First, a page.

• In October 1986, the taxpayer developed a serious illness that resulted in almost continuous hospitalizations for a number of years. The taxpayer’s medical condition was such that during this period the taxpayer was unable to manage any of his financial affairs. The taxpayer has not filed tax returns since that time. The taxpayer’s health has now improved and he has promptly begun to attend to his tax affairs. He discovers that the IRS prepared a substitute return for the 1986 tax year on the basis of information returns it had received and had assessed a tax deficiency. When the taxpayer discovered the liability, with penalties and interest, the bill was more than three times the original liability. The taxpayer’s overall compliance history does not weigh against compromise [Treasury Regulations section 301.7122-1(c)(3)(iv), Ex 1].
  • Where the taxpayer relied on erroneous advice from the IRS web inquiry service and suffered an additional tax burden directly attributable to this advice, compromise was warranted given the taxpayer’s history of compliance with his tax obligations [Treasury Regulations section 301.7122-1(c)(3)(iv), Ex 2].

Case Study

The application of the above rules and principles may be illustrated by a case study that reflects the financial position of taxpayers, a married couple with substantial tax debt (Eric L. Green, Esq., “Offers in Compromise: Initial Call to Acceptance Letter,” material for training course provided by Eli Financial).

The initial facts concerning background, monthly expenses, and assets are as follows: Joe (45) and Mary (43), of New Haven, Conn., owe $187,000 in back income taxes from 2009 to 2014. Joe used to be self-employed, but is now a W-2 employee. He earns $75,000 a year, and Mary earns $40,000 a year; they have two sons, ages 17 and 14. Their assets are a home worth $280,000, carrying a mortgage of $197,000 and $25,000 of home equity debt; a 2011 Cadillac Escalade with no loan attached and a book value of $12,000; a 2011 Honda Accord with no loan attached and a book value of $4,500; Mary’s pension, worth $78,000; and combined savings and checking account balances of $1,750.

Exhibit 1 contains an analysis of Joe and Mary’s total expenses by category, the starting point for the analysis. Based on the facts presented above, Joe and Mary have a monthly income of $9,583, and expenses of $10,562, giving them a monthly deficit of $979.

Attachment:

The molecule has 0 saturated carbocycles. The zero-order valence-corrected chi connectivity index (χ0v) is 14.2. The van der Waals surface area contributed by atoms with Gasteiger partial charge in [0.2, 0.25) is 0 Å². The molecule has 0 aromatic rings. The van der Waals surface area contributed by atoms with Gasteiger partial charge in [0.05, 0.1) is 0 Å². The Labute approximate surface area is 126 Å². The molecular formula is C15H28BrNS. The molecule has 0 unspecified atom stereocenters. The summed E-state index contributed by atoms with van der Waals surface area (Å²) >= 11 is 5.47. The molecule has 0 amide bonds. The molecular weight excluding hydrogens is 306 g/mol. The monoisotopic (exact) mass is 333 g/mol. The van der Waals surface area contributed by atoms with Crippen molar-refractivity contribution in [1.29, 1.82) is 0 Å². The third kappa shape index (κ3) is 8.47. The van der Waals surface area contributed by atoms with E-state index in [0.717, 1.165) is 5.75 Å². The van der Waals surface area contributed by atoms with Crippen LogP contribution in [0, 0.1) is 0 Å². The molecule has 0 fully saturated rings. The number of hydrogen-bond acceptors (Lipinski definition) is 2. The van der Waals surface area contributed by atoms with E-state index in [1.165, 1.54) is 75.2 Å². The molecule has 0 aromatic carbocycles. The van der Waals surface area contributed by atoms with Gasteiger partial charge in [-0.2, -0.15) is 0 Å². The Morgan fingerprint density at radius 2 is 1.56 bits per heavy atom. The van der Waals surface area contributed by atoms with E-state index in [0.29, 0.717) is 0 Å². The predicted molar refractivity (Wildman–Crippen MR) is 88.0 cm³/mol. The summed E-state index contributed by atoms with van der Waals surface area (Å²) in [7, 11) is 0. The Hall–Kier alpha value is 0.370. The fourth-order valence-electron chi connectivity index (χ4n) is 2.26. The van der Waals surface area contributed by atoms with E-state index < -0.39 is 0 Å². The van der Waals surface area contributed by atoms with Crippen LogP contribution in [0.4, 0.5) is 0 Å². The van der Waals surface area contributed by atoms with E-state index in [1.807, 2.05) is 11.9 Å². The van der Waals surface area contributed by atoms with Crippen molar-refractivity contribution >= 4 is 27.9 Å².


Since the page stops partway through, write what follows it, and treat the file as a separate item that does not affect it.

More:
Exhibit 1

Case Study—Monthly Expenses (Actual)

Expense; Cost Food, clothing, misc.; $1,600 Housing and utilities; $3,525 Vehicle ownership; $0 Vehicle operating costs; $1,000 Public transportation; $0 Health insurance; $695 Out-of-pocket health care; $200 Court-ordered payments; $0 Child/dependent care; $375 Life insurance; $0 Current year taxes; $2,362 Secured debts; $175 Delinquent state taxes; $500 Other—Union dues; $130 Total monthly expenses; $10,562

Exhibit 2 shows the same expenses, adjusted, modified, or limited by the rules discussed above regarding allowable expenses in the computation of RCP. Thus, with a monthly income of $9,853 and allowable expenses, Joe and Mary have an available monthly income, according to the IRS, of $694. Note that their expenses for a timeshare, credit card payments, and charitable giving to their church are not considered by the IRS at all and are not included in the Exhibits.

Exhibit 2

Case Study—Monthly Expenses (Allowable under RCP Rules)

Expense; Cost Food, clothing, misc.; $1,509 Housing and utilities; $2,600 Vehicle ownership; $0 Vehicle operating costs; $616 Public transportation; $0 Health insurance; $695 Out-of-pocket healthcare; $362 Court-ordered payments; $0 Child/dependent care; $375 Life insurance; $0 Current year taxes; $2,362 Secured debts; $175 Delinquent state taxes; $65 Other—Union dues; $130 Total monthly expenses; $8,889

The IRS’s analysis takes the available monthly income ($694), extrapolates it over 12 months ($8,328), and adds that figure to the house’s available equity after the mortgage and loan ($2,000) and the equity of the vehicles ($6,300), for a total of $16,628. This is Joe and Mary’s initial offer to the IRS for extinguishment of their outstanding tax debt of $187,000—a very favorable position.

Consider, however, the following changes made to Joe and Mary’s lifestyle: Needing life insurance, Joe and Mary purchase a $500,000 term life policy costing $120 a month for both of them. In addition, Joe trades in his Cadillac for a new Ford pickup truck with monthly payments of $400. Finally, Mary’s mother loans them $4,500 to pay for the legal fees surrounding the OIC, which they agree in writing to pay back over 25 months (with interest) at $188 per month. With these changes, Joe and Mary can now adjust their offer because they have increased their allowable expenses, as shown in Exhibit 3. The new allowable expenses of $9,597 are greater than their income of $9,583, and thus their future income is reduced to $0. Thus, the amount of their offer consists solely of the RCP on their assets (the house and Mary’s Honda), which equals $2,150. By making three small changes, Joe and Mary have reduced their payment to the IRS by $14,478.

Exhibit 3

Case Study—Monthly Expenses (Allowable under New Facts)

Expense; Cost Food, clothing, misc.; $1,509 Housing and utilities; $2,600 Vehicle ownership; $400 Vehicle operating costs; $616 Public transportation; $0 Health insurance; $695 Out-of-pocket health care; $362 Court-ordered payments; $0 Child/dependent care; $375 Life insurance; $120 Current year taxes; $2,362 Secured debts; $175 Delinquent state taxes; $65 Other—Union dues, personal loan payment; $318 Total monthly expenses; $9,597

A Tricky Needle to Thread

Offers in compromise represent an opportunity for taxpayers to extinguish large tax debts without becoming destitute in the process. The criteria for determining such offers, however, are complex. CPAs advising individuals entering into this process should be well versed in the intricacies of the applicable tax laws and regulations in order to maximize the benefit to those individuals—by minimizing the amount paid in compromise.

William A. Bottiglieri, JD, CPA is a professor in the accounting department at Iona College, New Rochelle, N.Y.